Texas officer receives threats after dog killed
Austin police said threats poured in after an officer shot and killed a dog
AUSTIN, Texas — Austin police have changed the duties of one of its officers for his own safety. They say threats poured in shortly after he shot and killed a pet dog over the weekend. The officer says the dog was threatening him.
Austin police are also taking another look at the department’s Deadly Force Use policy when it comes to aggressive animals.
“Aggression is overused. Dogs are usually, if anything, fearful. Most dogs aren't aggressive. I mean, they just aren't,” said Troy Pfeifer, owner of Sit Means Sit Dog Training.
Pfeifer teaches children, mail carriers and meter readers how to avoid being bitten by dogs.
“Most dogs, and this is the huge majority of dogs, if you stop, fold in your body parts and you don't move, most dogs will come bump you, look at you, smell you and walk away,” added Pfeifer.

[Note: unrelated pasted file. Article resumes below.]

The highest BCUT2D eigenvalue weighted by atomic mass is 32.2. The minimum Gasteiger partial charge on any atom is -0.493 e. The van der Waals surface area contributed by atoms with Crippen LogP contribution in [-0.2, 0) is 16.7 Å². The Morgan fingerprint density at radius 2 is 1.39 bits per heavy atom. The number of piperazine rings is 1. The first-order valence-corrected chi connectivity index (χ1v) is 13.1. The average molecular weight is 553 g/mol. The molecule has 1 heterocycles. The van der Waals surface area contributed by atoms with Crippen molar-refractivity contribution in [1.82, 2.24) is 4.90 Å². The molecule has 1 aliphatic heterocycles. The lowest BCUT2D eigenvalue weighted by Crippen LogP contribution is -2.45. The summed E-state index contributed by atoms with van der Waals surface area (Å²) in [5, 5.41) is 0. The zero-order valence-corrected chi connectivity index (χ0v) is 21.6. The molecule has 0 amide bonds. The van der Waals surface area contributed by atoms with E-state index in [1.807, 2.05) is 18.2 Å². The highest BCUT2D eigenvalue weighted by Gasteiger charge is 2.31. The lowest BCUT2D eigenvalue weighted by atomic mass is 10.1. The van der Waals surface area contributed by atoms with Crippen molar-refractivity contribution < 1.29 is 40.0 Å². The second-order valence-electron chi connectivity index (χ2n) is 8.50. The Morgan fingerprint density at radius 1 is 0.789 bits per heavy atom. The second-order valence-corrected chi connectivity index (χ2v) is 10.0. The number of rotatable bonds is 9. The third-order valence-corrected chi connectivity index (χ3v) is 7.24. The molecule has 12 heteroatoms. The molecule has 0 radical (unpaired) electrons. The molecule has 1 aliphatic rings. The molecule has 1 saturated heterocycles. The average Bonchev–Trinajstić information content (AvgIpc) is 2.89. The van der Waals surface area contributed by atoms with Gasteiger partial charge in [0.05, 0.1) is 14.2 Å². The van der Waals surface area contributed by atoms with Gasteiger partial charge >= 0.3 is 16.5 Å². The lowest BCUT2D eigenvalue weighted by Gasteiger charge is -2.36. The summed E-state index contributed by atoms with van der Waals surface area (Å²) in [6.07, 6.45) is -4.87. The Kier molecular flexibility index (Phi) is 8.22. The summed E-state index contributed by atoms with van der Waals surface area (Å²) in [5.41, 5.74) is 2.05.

This past weekend Austin police officer Thomas Griffin was responding to a report of a domestic disturbance on East 5th Street. The problem was that the 911 caller gave dispatch the wrong address. When Officer Griffin arrived to what he thought was the scene, he yelled at the first person he saw to put his hands up. That person was Michael Paxton, who was with his blue heeler, Cisco, in their front yard.
Officer Griffin says he shot and killed Cisco because the dog was charging at him.
Austin police's policy on deadly force against aggressive animals says: “In circumstances where officers encounter any animal which reasonably appears under the circumstances to pose an imminent threat to the safety of officers or others, officers are authorized to use deadly force to neutralize such a threat.”
“There's so much room for interpretation there," said Michael Paxton, Cisco's owner. "Is the dog running at you barking? Is it a dog biting you? Or Is it a dog just barking at you?”
“I don't think deadly force was required but it was his quick first response,” says Lauren Hays, a certified animal behaviorist. She has her own ideas about changes she believes APD should consider when reviewing its policy.
“I think there could be something in there about it's also possible to use other things to stop that threat short of using a weapon," said Hays. "You might train the officers to think through, 'how fast is this going to happen? How big is this dog? Is this a known dangerous dog already?' Think through a couple of things like that before going straight to the gun."
Reprinted with permission from KVUE